The question arises" What is there practical in those ranking numbers? Well I will give you an answer. Our analysis shows that from numbers 3,000 to the bottom of the 10,000 list, paintings by these artists living and deceased can be had in the $1,000. to $3,000. range. These are not always the best or the largest works by these individuals, but they are quite collectible. They are at any given moment available by the thousands at any number of venues. Repeating, they can be obtained for prices under $3,000.
There are being offered at the same time works by the unlisted painters works at $10,000, $20,000., or more thousands of dollars, also at any number of venues.
Draw your own conclusions.
"At the risk of repeating myself, let me remind you that the value or real price of a painting is almost entirely in its informational content."
If something about this analysis goes against the treasured, whiskered "willing buyerÐwilling seller" bromide lodged in so many minds, I apologize. But let me point out that all too often the willing seller knows everything about the painting, and the willing buyer knows nothing beyond what he or she sees. This kind of thinking doesn't work in a pastry shop let alone a used car dealership. Yet some people think that is adequate in an art gallery.
At the risk of repeating myself, let me remind you that the value or real price of a painting is almost entirely in its informational content. Putting it another way, you are only slightly off the mark if you said "It is all information." Even the strictly "beauty" aspect is included in the way artists use the term "information." More widely reputation of the painter accounts for well over 90% of the 1,000-fold price differential between artists ranked number 1 by the computer and the artist ranked 9,999. And the admittedly limited information about number 9,999 makes a painting by that artist 1,000 times more valuable than one by your Aunt Mabel, about whom we've never heard. These multiples are the result of information, in other words reputation.
This reputation is subject to measurements. We measure it all the time and put numbers to it. When you buy a painting, you should know these numbers. And for the approximately 2,000,000 painters who don't possess a number, you should know that as well.
Ignorance is no excuse. Ask your lawyer or tax accountant about ignorance of the law. You will get a single answer. Ask an art dealer about the same thing. You will get several answers. Work with the one who agrees with the above professionals.
© 1998 Roger Dunbier
About the Author:
From 1982, Dr. Roger Dunbier (1934-1998) combined his professional economics training, research skills, and love of art to develop an easily accessed, 'all-in-one-place' repository of factual information so that buyers and sellers of American art could make decisions based on hard-core data rather than just marketing hype. With ever-more sophisticated computers, programmed by Charles Lefebvre, his long-time associate, Dunbier built an artist record database, which by the time he died 16 years later, had 17,000 names linked to their respective auction prices, literature and biographies. Today the result of his dedication lives on as the foundation of AskART.com, an internet site since 2000.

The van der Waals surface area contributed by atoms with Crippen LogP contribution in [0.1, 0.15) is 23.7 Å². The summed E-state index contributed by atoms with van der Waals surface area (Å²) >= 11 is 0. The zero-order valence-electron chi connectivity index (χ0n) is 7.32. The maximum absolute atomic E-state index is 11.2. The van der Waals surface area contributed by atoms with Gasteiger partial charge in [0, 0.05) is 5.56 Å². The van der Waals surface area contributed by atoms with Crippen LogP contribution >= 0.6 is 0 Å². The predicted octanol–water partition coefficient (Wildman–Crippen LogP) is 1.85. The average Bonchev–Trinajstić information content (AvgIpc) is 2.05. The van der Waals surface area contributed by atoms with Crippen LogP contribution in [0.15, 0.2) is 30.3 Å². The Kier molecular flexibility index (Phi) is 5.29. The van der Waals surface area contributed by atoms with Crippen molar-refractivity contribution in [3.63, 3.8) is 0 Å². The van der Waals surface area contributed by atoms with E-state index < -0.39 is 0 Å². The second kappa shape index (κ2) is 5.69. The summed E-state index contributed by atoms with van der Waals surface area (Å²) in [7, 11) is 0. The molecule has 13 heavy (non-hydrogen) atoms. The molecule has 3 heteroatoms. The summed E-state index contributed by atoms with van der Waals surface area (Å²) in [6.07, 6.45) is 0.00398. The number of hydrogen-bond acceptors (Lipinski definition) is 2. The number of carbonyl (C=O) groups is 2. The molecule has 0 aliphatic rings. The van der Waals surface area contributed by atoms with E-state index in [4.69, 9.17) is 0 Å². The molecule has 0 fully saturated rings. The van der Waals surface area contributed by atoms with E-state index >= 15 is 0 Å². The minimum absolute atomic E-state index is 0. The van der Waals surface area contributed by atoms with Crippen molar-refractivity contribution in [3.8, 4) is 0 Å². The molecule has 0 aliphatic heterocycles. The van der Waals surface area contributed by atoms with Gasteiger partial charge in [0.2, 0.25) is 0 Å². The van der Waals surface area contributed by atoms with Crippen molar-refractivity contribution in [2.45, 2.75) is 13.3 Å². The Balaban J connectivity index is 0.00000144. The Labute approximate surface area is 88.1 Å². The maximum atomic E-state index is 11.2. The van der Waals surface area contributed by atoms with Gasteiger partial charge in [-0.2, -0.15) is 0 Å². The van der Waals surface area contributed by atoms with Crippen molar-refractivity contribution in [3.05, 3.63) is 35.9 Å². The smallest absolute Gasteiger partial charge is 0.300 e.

Dunbier's innovation of computer systems began in 1963, when he pioneered computer mapping on what were then relatively primitive computers. In 1967, he utilized concepts of 'arbitrage' and 'comparables' in designing the first real estate Multiple Listing System. Its direct descendent remains in use by realtors across the United States, and he later applied the same underlying principles in building his artist database. (right: Roger Dunbier, photo courtesy Lonnie Pierson Dunbier, derived from a larger image at http://tfaoi.org/am/16am/16am17.jpg)
Dunbier was born and raised in Omaha, Nebraska. His interest in American art was natural because his father, Augustus Dunbier, (1888-1977) was a prominent landscape, still life and portrait painter and art teacher, whose studio and classroom were in the family home. Although Roger showed few 'right brained' skills, he did have other talents. He graduated first in his class and Summa Cum Laude from the University of Omaha in 1955 with majors in economics and history. He then received a Marshall Scholarship, which led to enrollment at Oxford University in England from 1955 to 1959. During that time, he was on the Oxford University basketball and track teams, and was a member of the British National Basketball Team. In 1961, he received a Doctorate of Philosophy, Economic Geography from Oxford. His dissertation, The Sonoran Desert, Its Geography, Economy, and People, was published by the University of Arizona Press in 1960, and subsequently used as a text book for college geography courses.
After formal education, Dunbier held full-time professorial positions for several years at the University of Omaha and the University of California-Irvine. He lived most of the remainder of his life in Phoenix and Scottsdale, Arizona, and had economic-geography related jobs including CEO of his management consulting firm that prepared demographic and locational studies; and President of Metro Press, Inc., publisher of over 100 computer generated area directories for Metro Phoenix. In 1991, he married Lonnie Pierson of Lincoln, Nebraska.